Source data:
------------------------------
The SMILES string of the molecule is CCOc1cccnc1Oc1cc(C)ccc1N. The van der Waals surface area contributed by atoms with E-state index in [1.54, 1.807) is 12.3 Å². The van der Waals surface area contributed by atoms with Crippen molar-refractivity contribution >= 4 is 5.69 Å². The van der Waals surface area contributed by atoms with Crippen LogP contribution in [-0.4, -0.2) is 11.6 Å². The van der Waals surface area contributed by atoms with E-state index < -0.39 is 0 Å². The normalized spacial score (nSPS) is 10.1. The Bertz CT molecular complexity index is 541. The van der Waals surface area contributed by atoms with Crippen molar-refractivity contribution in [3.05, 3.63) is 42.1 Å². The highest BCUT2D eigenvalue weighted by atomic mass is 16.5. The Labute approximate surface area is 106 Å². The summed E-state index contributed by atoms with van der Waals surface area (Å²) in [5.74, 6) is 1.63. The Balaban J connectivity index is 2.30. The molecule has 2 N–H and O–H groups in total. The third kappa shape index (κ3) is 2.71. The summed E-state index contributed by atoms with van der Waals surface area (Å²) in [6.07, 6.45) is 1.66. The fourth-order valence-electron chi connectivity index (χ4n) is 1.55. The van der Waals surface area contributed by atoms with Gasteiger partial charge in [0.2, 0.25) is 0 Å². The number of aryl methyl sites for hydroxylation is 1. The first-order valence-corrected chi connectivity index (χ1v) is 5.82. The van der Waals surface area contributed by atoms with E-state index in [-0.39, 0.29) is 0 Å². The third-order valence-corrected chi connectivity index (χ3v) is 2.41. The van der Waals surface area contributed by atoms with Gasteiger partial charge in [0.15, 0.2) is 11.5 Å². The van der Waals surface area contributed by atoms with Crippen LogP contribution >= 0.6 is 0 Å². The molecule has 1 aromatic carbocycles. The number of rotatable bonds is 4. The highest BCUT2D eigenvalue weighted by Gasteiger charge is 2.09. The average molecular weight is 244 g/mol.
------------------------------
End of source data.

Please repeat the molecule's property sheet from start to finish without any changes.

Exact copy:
The SMILES string of the molecule is CCOc1cccnc1Oc1cc(C)ccc1N. The van der Waals surface area contributed by atoms with E-state index in [1.54, 1.807) is 12.3 Å². The van der Waals surface area contributed by atoms with Crippen molar-refractivity contribution >= 4 is 5.69 Å². The van der Waals surface area contributed by atoms with Crippen LogP contribution in [-0.4, -0.2) is 11.6 Å². The van der Waals surface area contributed by atoms with E-state index < -0.39 is 0 Å². The normalized spacial score (nSPS) is 10.1. The Bertz CT molecular complexity index is 541. The van der Waals surface area contributed by atoms with Crippen molar-refractivity contribution in [3.05, 3.63) is 42.1 Å². The highest BCUT2D eigenvalue weighted by atomic mass is 16.5. The Labute approximate surface area is 106 Å². The summed E-state index contributed by atoms with van der Waals surface area (Å²) in [5.74, 6) is 1.63. The Balaban J connectivity index is 2.30. The molecule has 2 N–H and O–H groups in total. The third kappa shape index (κ3) is 2.71. The summed E-state index contributed by atoms with van der Waals surface area (Å²) in [6.07, 6.45) is 1.66. The fourth-order valence-electron chi connectivity index (χ4n) is 1.55. The van der Waals surface area contributed by atoms with Gasteiger partial charge in [0.2, 0.25) is 0 Å². The number of aryl methyl sites for hydroxylation is 1. The first-order valence-corrected chi connectivity index (χ1v) is 5.82. The van der Waals surface area contributed by atoms with E-state index in [-0.39, 0.29) is 0 Å². The third-order valence-corrected chi connectivity index (χ3v) is 2.41. The van der Waals surface area contributed by atoms with Gasteiger partial charge in [0.15, 0.2) is 11.5 Å². The van der Waals surface area contributed by atoms with Crippen LogP contribution >= 0.6 is 0 Å². The molecule has 1 aromatic carbocycles. The number of rotatable bonds is 4. The highest BCUT2D eigenvalue weighted by Gasteiger charge is 2.09. The average molecular weight is 244 g/mol.